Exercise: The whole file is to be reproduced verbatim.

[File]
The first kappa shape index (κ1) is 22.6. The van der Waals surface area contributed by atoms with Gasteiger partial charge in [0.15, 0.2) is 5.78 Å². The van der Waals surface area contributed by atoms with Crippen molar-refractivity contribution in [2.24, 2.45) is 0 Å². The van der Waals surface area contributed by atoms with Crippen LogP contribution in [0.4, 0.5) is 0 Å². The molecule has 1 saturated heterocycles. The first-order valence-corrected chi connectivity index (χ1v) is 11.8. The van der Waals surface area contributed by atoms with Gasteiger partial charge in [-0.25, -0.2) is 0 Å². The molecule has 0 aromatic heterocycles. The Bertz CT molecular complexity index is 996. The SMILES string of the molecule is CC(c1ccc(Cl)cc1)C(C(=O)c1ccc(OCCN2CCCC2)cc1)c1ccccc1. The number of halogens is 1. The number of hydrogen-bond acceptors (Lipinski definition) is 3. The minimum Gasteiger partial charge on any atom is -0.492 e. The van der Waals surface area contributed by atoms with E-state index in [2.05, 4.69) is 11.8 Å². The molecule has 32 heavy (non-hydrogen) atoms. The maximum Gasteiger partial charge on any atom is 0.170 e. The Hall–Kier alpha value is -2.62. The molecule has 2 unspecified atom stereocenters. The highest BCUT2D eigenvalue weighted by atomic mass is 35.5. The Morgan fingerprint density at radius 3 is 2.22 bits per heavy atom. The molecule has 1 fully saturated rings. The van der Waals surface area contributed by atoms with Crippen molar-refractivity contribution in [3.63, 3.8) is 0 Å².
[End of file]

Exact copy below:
The first kappa shape index (κ1) is 22.6. The van der Waals surface area contributed by atoms with Gasteiger partial charge in [0.15, 0.2) is 5.78 Å². The van der Waals surface area contributed by atoms with Crippen molar-refractivity contribution in [2.24, 2.45) is 0 Å². The van der Waals surface area contributed by atoms with Crippen LogP contribution in [0.4, 0.5) is 0 Å². The molecule has 1 saturated heterocycles. The first-order valence-corrected chi connectivity index (χ1v) is 11.8. The van der Waals surface area contributed by atoms with Gasteiger partial charge in [-0.25, -0.2) is 0 Å². The molecule has 0 aromatic heterocycles. The Bertz CT molecular complexity index is 996. The SMILES string of the molecule is CC(c1ccc(Cl)cc1)C(C(=O)c1ccc(OCCN2CCCC2)cc1)c1ccccc1. The number of halogens is 1. The number of hydrogen-bond acceptors (Lipinski definition) is 3. The minimum Gasteiger partial charge on any atom is -0.492 e. The van der Waals surface area contributed by atoms with E-state index in [2.05, 4.69) is 11.8 Å². The molecule has 32 heavy (non-hydrogen) atoms. The maximum Gasteiger partial charge on any atom is 0.170 e. The Hall–Kier alpha value is -2.62. The molecule has 2 unspecified atom stereocenters. The highest BCUT2D eigenvalue weighted by atomic mass is 35.5. The Morgan fingerprint density at radius 3 is 2.22 bits per heavy atom. The molecule has 1 fully saturated rings. The van der Waals surface area contributed by atoms with Crippen molar-refractivity contribution in [3.63, 3.8) is 0 Å².